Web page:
+ Outside the pages of the New Testament itself, Athanasius is probably the man to whom we chiefly owe the preservation of the Christian faith. He was born around AD 298, and lived in Alexandria, Egypt, the chief center of learning of the Roman Empire. In 313 the Emperor Constantine issued the Edict of Milan, which changed Christianity from a persecuted to an officially favored religion. About six years later, a presbyter (elder, priest) Arius of Alexandria began to teach concerning the Word of God (John 1:1) that “God begat him, and before he was begotten, he did not exist.” Athanasius was at that time a newly ordained deacon, secretary to Bishop Alexander of Alexandria, and a member of his household. His reply to Arius was that the begetting, or uttering, of the Word by the Father is an eternal relation between Them, and not a temporal event. Arius was condemned by the bishops of Egypt (with the exceptions of Secundus of Ptolemais and Theonas of Marmorica), and went to Nicomedia, from which he wrote letters to bishops throughout the world, stating his position. The Emperor Constantine undertook to resolve the dispute by calling a council of bishops from all over the Christian world. This council met in Nicea, just across the straits from what is now Istanbul, in the year 325, and consisted of 317 bishops. Athanasius accompanied his bishop to the council, and became recognized as a chief spokesman for the view that the Son was fully God, co-equal and co-eternal with the Father. The party of Athanasius was overwhelmingly in the majority. (The western, or Latin, half of the Empire was very sparsely represented, but it was solidly Athanasian, so that if its bishops had attended in force, the vote would have been still more lopsided.) It remained to formulate a creedal statement to express the consensus. The initial effort was to find a formula from Holy Scripture that would express the full deity of the Son, equally with the Father. However, the Arians cheerfully agreed to all such formulations, having interpreted them already to fit their own views. (Those of you who have conversed with members of the Watchtower Society, who consider themselves the spiritual heirs of Arius, will know how this works.) Finally, the Greek word “homo-ousios” (meaning “of the same substance, or nature, or essence”) was introduced, chiefly because it was one word that could not be understood to mean what the Arians meant. Some of the bishops present, although in complete disagreement with Arius, were reluctant to use a term not found in the Scriptures, but eventually saw that the alternative was a creed that both sides would sign, each understanding it in its own way, and that the Church could not afford to leave the question of whether the Son is truly God (the Arians said “a god”) undecided. So the result was that the Council adopted a creed which is a shorter version of what we now call the Nicene Creed, declaring the Son to be “of one substance with the Father.” At the end, there were only two holdouts, the aforesaid Secundus and Theonas.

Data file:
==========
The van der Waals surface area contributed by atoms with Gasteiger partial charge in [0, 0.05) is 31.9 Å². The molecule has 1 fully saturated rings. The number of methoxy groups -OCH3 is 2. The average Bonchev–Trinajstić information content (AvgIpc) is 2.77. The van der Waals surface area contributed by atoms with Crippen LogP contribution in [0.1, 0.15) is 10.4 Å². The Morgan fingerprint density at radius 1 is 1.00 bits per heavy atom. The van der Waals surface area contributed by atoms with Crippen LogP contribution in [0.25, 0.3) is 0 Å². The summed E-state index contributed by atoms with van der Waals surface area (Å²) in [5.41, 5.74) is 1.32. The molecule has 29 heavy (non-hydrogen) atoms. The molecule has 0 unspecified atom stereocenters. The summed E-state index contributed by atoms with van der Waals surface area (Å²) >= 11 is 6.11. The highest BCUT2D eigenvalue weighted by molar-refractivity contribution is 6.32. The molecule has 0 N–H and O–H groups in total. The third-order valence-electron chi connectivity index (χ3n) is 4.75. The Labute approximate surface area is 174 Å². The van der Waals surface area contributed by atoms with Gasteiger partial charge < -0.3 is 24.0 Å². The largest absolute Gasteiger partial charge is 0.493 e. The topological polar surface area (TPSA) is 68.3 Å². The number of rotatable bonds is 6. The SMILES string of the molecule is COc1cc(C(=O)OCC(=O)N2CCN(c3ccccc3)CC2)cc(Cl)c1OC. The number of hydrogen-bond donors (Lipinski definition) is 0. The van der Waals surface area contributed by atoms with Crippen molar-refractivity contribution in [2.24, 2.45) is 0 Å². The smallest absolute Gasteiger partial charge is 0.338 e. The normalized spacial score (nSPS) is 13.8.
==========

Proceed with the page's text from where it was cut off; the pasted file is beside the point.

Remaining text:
+ Wednesday, April 29, Agape & Christian Education and I hope you all can come out as well as bring a friend. I have resumed the class I started last fall on the Sacraments of the Church. Thanks goes out to all our cooks, teachers, and helpers and especially to Jackie Jamison for her leadership in organizing and developing our Wednesday Agape. All teachers please remember that class is over at 7:15.
+ All Saints Men’s Group will met next on May 5, at 7:00 a.m. in undercroft.
+ The Holy Communion is celebrated this week Wednesday through Saturday at 12:15 p.m.
+ All Saints parishioner may obtain a Mass card from the Church office. A Mass card is a greeting card given to someone to inform him or her that a deceased loved one or friend was remembered and prayed for at a weekly Mass. It is a specifically Christian way to express one’s love. Call Julie McDermott at the Church office (434-979-2842) and she will help you fill out the form. The celebrant will sign the card and we will mail it from the Church to the family of the loved one.